Tumor blood flow measured by PET dynamic imaging of first-pass 18F-FDG uptake: a comparison with 15O-labeled water-measured blood flow.
UNLABELLED: PET molecular imaging of 15O-labeled water is the gold standard for measuring blood flow in humans. However, this requires an on-site cyclotron to produce the short-lived 15O tracer, which is cost-prohibitive for most clinical PET centers. The purpose of this study was to determine if the early uptake of 18F-FDG could be used to measure regional blood flow in tumors in the absence of 15O-water. METHODS: PET scans were obtained in patients being evaluated for tumor perfusion and glucose metabolism in a phase I dose-escalating protocol for endostatin, a novel antiangiogenic agent. A 2-min perfusion scan was performed with a bolus injection of 2,220 MBq (60 mCi) of 15O-water, which was followed by a 370-MBq (10 mCi) dose of 18F-FDG. Four sequential scans of 18F-FDG uptake were acquired, consisting of an early 2-min uptake scan-or first-pass scan-and 3 sequential 15-min late 18F-FDG uptake scans. Regions of interest (ROIs) were drawn on 2 or more tumor sites and on back muscle, as a control ROI, for each patient. Arterial blood concentration was derived from the PET scans by drawing an ROI over a large artery in the field of view. Blood flow was computed with a simple 1-compartment blood flow model using the first 2 min of data after injection. RESULTS: Blood flow estimated from the early uptake of 18F-FDG was linearly correlated with 15O-measured blood flow, with an intercept of 0.01, a slope of 0.86, and an R2 regression coefficient of 0.74 (r = 0.86). The 18F-FDG tumor extraction fraction relative to 15O-water averaged 0.86. A preliminary case study of a patient with prostate cancer confirms the utility of the first-pass 18F-FDG blood flow analysis in tumor diagnosis. CONCLUSION: These results suggest that the first-pass uptake of 18F-FDG may provide an estimate of perfusion in a tumor within the limitations of incomplete extraction of 18F-FDG compared with 15O-water.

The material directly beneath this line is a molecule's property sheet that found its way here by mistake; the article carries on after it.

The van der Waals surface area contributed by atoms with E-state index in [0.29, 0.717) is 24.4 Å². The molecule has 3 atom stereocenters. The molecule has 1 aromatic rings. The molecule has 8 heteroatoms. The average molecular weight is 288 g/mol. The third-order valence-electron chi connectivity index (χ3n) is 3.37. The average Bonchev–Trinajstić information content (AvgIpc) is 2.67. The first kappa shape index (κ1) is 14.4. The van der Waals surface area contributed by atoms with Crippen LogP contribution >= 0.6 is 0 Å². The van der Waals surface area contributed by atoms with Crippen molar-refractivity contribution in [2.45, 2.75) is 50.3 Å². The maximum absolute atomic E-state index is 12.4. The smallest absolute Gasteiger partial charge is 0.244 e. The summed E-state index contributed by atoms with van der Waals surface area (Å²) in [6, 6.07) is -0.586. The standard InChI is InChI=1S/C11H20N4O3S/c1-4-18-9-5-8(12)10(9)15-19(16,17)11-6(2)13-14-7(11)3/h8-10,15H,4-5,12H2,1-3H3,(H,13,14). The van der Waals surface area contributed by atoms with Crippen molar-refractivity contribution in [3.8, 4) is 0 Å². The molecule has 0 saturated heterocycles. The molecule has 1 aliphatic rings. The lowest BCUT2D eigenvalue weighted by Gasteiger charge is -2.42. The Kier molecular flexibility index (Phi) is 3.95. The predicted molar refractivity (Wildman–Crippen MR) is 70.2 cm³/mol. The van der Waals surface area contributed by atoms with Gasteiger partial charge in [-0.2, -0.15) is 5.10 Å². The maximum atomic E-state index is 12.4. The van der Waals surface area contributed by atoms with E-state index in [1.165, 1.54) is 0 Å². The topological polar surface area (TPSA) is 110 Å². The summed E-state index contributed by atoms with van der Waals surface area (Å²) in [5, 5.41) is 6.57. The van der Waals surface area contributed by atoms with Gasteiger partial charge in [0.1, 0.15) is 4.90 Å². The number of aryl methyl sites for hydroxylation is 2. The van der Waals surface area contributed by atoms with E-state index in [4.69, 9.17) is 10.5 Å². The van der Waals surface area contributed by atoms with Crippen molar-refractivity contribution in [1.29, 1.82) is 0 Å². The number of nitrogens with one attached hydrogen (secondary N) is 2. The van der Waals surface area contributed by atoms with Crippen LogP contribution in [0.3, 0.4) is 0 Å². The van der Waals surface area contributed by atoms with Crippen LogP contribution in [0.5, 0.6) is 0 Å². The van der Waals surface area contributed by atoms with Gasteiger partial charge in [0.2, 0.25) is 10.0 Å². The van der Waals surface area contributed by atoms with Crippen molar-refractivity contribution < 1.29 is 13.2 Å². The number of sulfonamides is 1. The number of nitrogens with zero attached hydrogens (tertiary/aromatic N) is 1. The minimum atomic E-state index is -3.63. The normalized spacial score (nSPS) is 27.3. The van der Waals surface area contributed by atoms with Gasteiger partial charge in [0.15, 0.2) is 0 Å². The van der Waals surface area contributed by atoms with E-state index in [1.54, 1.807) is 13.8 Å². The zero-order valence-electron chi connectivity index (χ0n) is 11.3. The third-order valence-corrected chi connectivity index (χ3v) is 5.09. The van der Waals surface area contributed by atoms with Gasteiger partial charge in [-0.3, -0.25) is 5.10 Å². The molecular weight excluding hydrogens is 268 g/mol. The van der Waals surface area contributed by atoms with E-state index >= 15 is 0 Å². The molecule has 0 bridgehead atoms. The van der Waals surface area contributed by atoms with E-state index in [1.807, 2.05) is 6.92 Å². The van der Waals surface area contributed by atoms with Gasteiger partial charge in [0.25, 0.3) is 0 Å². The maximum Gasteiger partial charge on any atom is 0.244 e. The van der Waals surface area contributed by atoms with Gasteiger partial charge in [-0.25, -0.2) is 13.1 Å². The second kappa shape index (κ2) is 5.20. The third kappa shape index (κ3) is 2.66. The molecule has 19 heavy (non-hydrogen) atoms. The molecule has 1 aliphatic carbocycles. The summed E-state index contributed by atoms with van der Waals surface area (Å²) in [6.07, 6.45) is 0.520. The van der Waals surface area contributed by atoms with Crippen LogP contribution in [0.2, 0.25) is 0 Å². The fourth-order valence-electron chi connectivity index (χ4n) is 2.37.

Mullani, NA; Herbst, RS; O'Neil, RG; Gould, KL; Barron, BJ; Abbruzzese, JL
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